Celebrating of World Population Day. The theme for this year is “unleashing the power of gender equality: uplifting the voices of women and girls to unlock our world’s infinite possibilities.”
In November 2022, the world population eclipsed 8 billion people. Many people saw this as a milestone to be celebrated. Evidence that we are living longer, healthier lives.But alongside this news, the UN also announced that two-thirds of people were residing in regions where fertility rates had declined below the so-called “replacement level” of 2.1 births per woman.
Many commentators predicted that “too many” people would overwhelm the planet, while others expressed concern that “too few” people would cause civilization to crumble.
The question is not whether the human population is too large or too small. The question is: can everyone exercise their fundamental human right to choose the number and spacing of their children?
As well as marking World Population Day, we are also launching UNFPA’s global flagship State of World Population Report 2023: “8 billion lives, infinite possibilities: the case for rights and choices”. This report calls for the focus to be on the rights and choices of the individual woman, rather than slipping into an anxious narrative which exaggerates and blames.
With little recognition of the agency of those giving birth, birth rates are often identified as a problem and a solution.
Sadly, the most recent data from 68 countries shows that an estimated 44% of women who are in relationships are unable to make decisions about their health or their use of contraception. As
a result, a woman’s fundamental human right to choose freely and responsibly how many children she wants to have is violated by the fact that about half of all pregnancies are unintended.
Today, climate change, pandemics, conflicts, mass displacement, economic uncertainty, and other issues fuel concerns about over- and under-population. Yet human reproduction is neither the problem nor the solution.
Advancing gender equality is an often-overlooked solution to many of these concerns.
The most efficient strategy to increase productivity and income growth in aging, low-fertility nations with labourproductivity issues is to achieve gender parity in the workforce. Empowerment via education and family planning is known to pay off greatly in the form of economic growth and the development of human capital in countries with high fertility rates. To achieve complete equality, dignity, and opportunity, UNFPA is urging further efforts to realise bodily autonomy and support sexual and reproductive health and rights for all.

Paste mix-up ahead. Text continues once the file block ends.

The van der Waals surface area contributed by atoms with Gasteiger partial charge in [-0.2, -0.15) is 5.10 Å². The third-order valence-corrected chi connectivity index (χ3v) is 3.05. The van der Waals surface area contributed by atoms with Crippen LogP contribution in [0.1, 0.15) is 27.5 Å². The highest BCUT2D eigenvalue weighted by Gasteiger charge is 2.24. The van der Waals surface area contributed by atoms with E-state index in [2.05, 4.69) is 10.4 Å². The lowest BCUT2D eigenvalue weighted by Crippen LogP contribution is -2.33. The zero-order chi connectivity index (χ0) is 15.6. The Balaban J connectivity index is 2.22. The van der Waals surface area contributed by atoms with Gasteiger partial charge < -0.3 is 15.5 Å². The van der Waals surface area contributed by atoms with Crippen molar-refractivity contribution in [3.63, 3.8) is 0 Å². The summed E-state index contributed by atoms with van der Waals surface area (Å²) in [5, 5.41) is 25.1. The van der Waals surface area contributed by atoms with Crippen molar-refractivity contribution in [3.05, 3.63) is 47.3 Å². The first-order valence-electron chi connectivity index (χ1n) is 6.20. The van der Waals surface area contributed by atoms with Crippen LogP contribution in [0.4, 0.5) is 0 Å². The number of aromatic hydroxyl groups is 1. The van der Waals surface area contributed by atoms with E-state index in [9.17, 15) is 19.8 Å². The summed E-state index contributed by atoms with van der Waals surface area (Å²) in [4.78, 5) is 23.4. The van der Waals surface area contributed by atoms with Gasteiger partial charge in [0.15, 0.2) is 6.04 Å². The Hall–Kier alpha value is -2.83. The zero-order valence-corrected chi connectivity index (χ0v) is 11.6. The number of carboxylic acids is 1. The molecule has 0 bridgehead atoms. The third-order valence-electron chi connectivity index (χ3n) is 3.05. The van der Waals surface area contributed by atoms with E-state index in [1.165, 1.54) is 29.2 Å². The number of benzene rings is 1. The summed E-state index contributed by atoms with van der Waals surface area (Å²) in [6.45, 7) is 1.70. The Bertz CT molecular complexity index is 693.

UNFPA works closely with the Government of The Gambia to improve family planning services across the country. Access to safe, voluntary family planning is a human right. In order to empower women, achieve gender equality, and fight poverty, its provision is crucial. UNFPA The Gambia is the sole UN Agency that supplies public health facilities in The Gambia with contemporary contraceptive supplies. 68,893 couples were protected in 2022 by family planning commodities made available by UNFPA. This support for the Government of The Gambia is part of our effort to bring about a society in which every pregnancy is wanted.
I am delighted to say that as a result of our persistent advocacy, the government signed the Compact of Commitment in 2022, pledging to provide matching funds toward the purchase of family planning supplies. This will guarantee that all women who require contraception can access it, regardless of where they live.
The country has made great efforts to ensure that close to 90% of service delivery points have documented no stock-out of at least three commodities. The availability of family planning commodities is key for quality service delivery. UNFPA will ensure program improvement with the help of our Ministry of Health counterparts and non-governmental partners to the point where no facility, wherever in the country, experiences stock-outs.
In The Gambia, UNFPA and the UN system are urging everyone involved to remember that the rights and choices of the individual woman are at the core of all population-related issues. This includes the government, CSOs, religious leaders, development partners, the media, and all other stakeholders. For every woman in The Gambia to be able to freely exercise her own reproductive rights and choices, we must continue to address the unmet need for family planning. We cannot use population concerns as an excuse to deny women and girls their rights and bodily autonomy.
On World Population Day 2023, UNFPA highlights the need to advance gender equality to help realise the dreams of all 8 billion of us. This process starts by listening to the voices of women, girls and other marginalised people and introducing laws and policies that enable them to exert their rights and make meaningful choices.
Only then will we be able to harness the power to take on the pressing problems of our day. A diverse, thriving world of 8 billion people – full of infinite possibilities – depends on it.